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SUNTEP P.A. Celebrates Indigenous Storytelling Month

By Ashley Parenteau, SUNTEP P.A. Faculty

Feb 29, 2024

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The winter months are a time for storytelling in many Indigenous communities. After the long summer and fall months spent preparing for the cold winters, it was a time to sit and listen to the Old Ones, Elders, and Knowledge Keepers, who would share the oral tradition with members of their community. This tradition has been special to Indigenous peoples since time immemorial. The stories would often contain life lessons unbeknownst to the listeners, hold sacred teachings and connect family and friends.

“I enjoyed listening to the storytellers. It made me wish that I would’ve had the chance to speak with both of my great-grandparents. I wish I could sit and listen to them share their knowledge and stories.” – Duane Carriere (Second Year Student)

The SUNTEP Prince Albert’s Culture Committee had the opportunity to welcome Elders and Knowledge Keepers to honour this time of year and recognize Indigenous Storytelling Month with the entire SUNTEP community. We started the morning with our guests, students, and staff participating in a smudge led by Culture Committee member Erika Warkentine. Following the smudge, SUNTEP students separated into three groups. They were able to listen to Leah Dorion, Curtis Breaton, and Shelley Belhumeur as they shared a wide variety of stories and teachings that connected students to their culture, the land and each other.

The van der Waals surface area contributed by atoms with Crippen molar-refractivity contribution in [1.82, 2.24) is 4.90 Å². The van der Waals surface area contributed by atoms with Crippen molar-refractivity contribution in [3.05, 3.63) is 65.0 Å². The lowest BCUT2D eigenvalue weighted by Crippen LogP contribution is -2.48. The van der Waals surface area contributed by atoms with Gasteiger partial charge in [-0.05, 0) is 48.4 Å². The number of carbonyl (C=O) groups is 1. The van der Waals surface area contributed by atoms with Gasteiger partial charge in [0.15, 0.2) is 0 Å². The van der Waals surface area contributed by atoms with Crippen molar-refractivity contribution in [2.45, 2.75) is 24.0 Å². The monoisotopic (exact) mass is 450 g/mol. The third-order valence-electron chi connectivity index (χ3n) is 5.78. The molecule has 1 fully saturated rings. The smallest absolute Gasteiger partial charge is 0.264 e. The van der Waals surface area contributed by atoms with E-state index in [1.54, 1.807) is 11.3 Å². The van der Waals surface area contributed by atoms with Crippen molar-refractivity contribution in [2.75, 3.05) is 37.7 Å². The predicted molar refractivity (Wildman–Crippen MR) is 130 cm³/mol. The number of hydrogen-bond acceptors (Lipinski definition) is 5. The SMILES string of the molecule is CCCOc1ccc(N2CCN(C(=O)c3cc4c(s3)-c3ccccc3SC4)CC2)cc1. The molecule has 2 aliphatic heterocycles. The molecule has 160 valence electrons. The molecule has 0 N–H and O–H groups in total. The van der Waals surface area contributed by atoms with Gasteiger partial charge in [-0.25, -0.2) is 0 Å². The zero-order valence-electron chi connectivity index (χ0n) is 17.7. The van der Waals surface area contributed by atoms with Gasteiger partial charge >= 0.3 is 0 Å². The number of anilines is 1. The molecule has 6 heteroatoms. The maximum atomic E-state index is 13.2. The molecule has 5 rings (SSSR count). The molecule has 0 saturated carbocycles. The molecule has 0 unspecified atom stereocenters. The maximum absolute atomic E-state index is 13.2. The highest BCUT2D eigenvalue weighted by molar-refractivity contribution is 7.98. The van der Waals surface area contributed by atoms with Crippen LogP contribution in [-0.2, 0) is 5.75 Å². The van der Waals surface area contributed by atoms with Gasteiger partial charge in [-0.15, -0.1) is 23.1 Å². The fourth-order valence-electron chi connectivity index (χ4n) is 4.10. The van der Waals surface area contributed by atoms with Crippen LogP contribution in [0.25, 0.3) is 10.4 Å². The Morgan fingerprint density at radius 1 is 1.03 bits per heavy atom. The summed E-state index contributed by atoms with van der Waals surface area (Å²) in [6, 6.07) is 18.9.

Leah Dorion shared many wonderful memories and stories from her father. She talked about the importance of teaching Metis values to children both in and out of the classroom, and she encouraged students to use these teachings as a guide in our modern era.

Curtis Breaton shared many wise teachings. A few powerful quotes that stuck out to both students and staff were the lesson of nurturing who you are, “You’re so special -there will never be another you in this whole existence, take care of yourself” and “The events that you’ve had the most trouble with are often you’re greatest teachers”, reminding us that although there may be difficult times, these lessons often hold value for the rest of your life.

Lastly, Shelley Belhumeur made her audience laugh throughout the sessions, sharing a variety of stories about her upbringing and the importance of sticking together as a family, she ended the session with the story of How the Mosquito came to be.

“I really enjoyed the storytelling. I love how education was incorporated, traditional teachings and oral stories. I went home and told an oral story to my family because it was so good. I absolutely love hearing things about my own culture and being able to share with it others.” – Charlyn Head (Third Year Student)

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